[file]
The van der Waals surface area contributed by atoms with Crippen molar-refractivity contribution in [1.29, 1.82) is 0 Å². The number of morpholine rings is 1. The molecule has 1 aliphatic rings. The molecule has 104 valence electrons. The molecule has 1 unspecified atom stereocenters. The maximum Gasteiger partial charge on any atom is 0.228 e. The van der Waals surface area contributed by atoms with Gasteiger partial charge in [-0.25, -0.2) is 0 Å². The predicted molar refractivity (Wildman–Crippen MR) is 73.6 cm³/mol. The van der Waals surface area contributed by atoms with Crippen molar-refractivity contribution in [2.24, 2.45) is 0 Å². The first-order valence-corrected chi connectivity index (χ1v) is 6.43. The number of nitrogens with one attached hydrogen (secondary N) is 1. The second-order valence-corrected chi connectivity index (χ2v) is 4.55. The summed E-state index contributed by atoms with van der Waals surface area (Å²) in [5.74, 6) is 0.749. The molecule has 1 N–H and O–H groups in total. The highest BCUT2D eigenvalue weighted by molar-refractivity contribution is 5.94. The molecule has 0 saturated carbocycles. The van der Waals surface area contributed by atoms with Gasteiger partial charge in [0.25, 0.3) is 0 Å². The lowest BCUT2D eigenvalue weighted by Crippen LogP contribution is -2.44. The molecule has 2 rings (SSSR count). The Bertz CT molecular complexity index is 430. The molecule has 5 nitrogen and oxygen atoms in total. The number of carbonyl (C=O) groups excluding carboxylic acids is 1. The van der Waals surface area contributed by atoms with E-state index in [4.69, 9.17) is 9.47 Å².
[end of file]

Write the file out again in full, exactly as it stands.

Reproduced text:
The van der Waals surface area contributed by atoms with Crippen molar-refractivity contribution in [1.29, 1.82) is 0 Å². The number of morpholine rings is 1. The molecule has 1 aliphatic rings. The molecule has 104 valence electrons. The molecule has 1 unspecified atom stereocenters. The maximum Gasteiger partial charge on any atom is 0.228 e. The van der Waals surface area contributed by atoms with Gasteiger partial charge in [-0.25, -0.2) is 0 Å². The predicted molar refractivity (Wildman–Crippen MR) is 73.6 cm³/mol. The van der Waals surface area contributed by atoms with Crippen molar-refractivity contribution in [2.24, 2.45) is 0 Å². The first-order valence-corrected chi connectivity index (χ1v) is 6.43. The number of nitrogens with one attached hydrogen (secondary N) is 1. The second-order valence-corrected chi connectivity index (χ2v) is 4.55. The summed E-state index contributed by atoms with van der Waals surface area (Å²) in [5.74, 6) is 0.749. The molecule has 1 N–H and O–H groups in total. The highest BCUT2D eigenvalue weighted by molar-refractivity contribution is 5.94. The molecule has 0 saturated carbocycles. The van der Waals surface area contributed by atoms with Gasteiger partial charge in [0.25, 0.3) is 0 Å². The lowest BCUT2D eigenvalue weighted by Crippen LogP contribution is -2.44. The molecule has 2 rings (SSSR count). The Bertz CT molecular complexity index is 430. The molecule has 5 nitrogen and oxygen atoms in total. The number of carbonyl (C=O) groups excluding carboxylic acids is 1. The van der Waals surface area contributed by atoms with E-state index in [4.69, 9.17) is 9.47 Å².